A former Big Law attorney is drawing from the stresses of her career to tell a story of addictive behaviors, emotional struggles, and recovery through the power of group therapy in a new book.
Group therapy rips “off the masks that we wear at work,” Christie Tate said of her new memoir. The book contrasts her personal turmoil with her buttoned-up professional life as an associate at Skadden, Arps, Slate, Meagher & Flom in the 2000s.
“Group. How One Therapist and a Circle of Strangers Saved My Life,” was released in late October and quickly climbed the New York Times’ hardcover nonfiction bestsellers list, reaching No.6. It has also gained wider attention as the November pick for actor Reese Witherspoon’s book club.
Tate, 47, struggled for years with an eating disorder, an unfocused career and dead-end romances, she said.
She chose law school to vault her into a career that served as a “culturally approved-of beard for my dismal personal life,” she writes in the book. But embarking on a busy professional life wasn’t enough to outrun her self-loathing and loneliness.
“I dove into law to hide from my personal demons. I was going to have power and money and I told myself I’d find a way to be satisfied with that,” Tate said in a recent interview. “The traits of addicts have a lot of overlap with those who choose Big Law: perfectionistic, driven, intense. Addictive qualities are exacerbated by the pressure and loneliness of Big Law.”
She started writing the book five years ago, when little about lawyer problems with substance abuse, depression, and anxiety was publicly recognized. In 2016, a major study highlighting the prevalence of such problems in the legal profession began to draw attention from firms.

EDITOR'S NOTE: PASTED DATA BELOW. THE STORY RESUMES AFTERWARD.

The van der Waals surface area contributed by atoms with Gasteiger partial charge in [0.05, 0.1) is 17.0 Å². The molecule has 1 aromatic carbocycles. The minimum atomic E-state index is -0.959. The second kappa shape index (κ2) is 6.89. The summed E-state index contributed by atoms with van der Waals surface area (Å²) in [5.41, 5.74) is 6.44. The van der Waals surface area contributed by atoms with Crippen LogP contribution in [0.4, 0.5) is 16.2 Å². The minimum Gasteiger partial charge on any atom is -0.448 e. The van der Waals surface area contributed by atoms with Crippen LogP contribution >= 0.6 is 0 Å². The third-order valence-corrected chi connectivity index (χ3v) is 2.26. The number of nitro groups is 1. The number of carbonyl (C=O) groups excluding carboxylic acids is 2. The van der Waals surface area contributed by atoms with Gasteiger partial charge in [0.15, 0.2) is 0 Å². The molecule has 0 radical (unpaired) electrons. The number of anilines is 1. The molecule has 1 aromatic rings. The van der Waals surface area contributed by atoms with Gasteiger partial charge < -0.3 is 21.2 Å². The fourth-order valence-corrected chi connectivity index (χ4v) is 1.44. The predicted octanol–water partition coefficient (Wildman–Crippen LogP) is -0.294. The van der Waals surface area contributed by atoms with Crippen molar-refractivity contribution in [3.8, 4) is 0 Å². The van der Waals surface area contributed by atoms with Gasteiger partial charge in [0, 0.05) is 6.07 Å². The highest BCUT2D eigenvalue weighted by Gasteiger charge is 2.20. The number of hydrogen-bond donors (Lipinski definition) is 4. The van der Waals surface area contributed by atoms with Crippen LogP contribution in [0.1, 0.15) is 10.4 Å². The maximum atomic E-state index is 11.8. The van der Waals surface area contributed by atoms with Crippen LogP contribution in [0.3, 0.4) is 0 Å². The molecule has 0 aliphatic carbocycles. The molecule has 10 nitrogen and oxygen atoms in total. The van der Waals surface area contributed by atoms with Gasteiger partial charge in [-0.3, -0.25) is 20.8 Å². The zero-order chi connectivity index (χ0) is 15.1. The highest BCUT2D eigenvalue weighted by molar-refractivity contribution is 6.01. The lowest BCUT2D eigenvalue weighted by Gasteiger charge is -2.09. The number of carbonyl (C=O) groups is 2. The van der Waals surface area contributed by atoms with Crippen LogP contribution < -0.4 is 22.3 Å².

That study from the American Bar Association Commission on Lawyer Assistance Programs and the Hazelden Betty Ford Foundation found about 28% of attorneys struggled with depression, 19% with anxiety, and 23% with stress. Between 21% and 36% attorneys qualified as problem drinkers, a notably higher rate than other professional populations.
“We all knew that there were people with problems with alcohol, but we didn’t have a way to discuss it. Any weakness was not good,” Tate recalled from her law practice years.
Diving into her work didn’t help.
“I did a lot of document review in the early years, looking for a smoking gun in a case. On a big case, you worked for 12 hours a day until the sun goes down then you come back and do it again. The loneliness I was experiencing in my personal life was really mirrored at Skadden. You have to be buttoned up at work, there was not a lot of feedback and I felt so tired of being afraid and alone.”
While laboring to meet her billable hour targets at Skadden’s Chicago office, she was squeezing in as many as three therapy sessions a week at nearby meetings. There she was required to spill every single thing — sexual, bodily, quirky, obsessive, even loathsome — to the group. The therapist, who she calls Dr. Jonathan Rosen, a pseudonym, tells her to unburden it all, and leave behind secrets and shame.
Tate said such therapy — a process “which breaks you down and then reassembles you so that all the pieces finally fit,” according to the book jacket — is not widely known and understood.
In 2010, Tate, who met her husband at Skadden (he has since left the firm) moved on briefly to Epstein, Becker & Green, also in Chicago. The mother of two, she has since been a blogger, a legal writing professor, and a government attorney. She decided to chronicle her group therapy experience so people can see there are different ways to get help.
Tate, who still works as an attorney, believes so strongly in the process of radical honesty that after more than 19 years, she is continuing group therapy.
“Sometimes I say I consider myself a lifer.”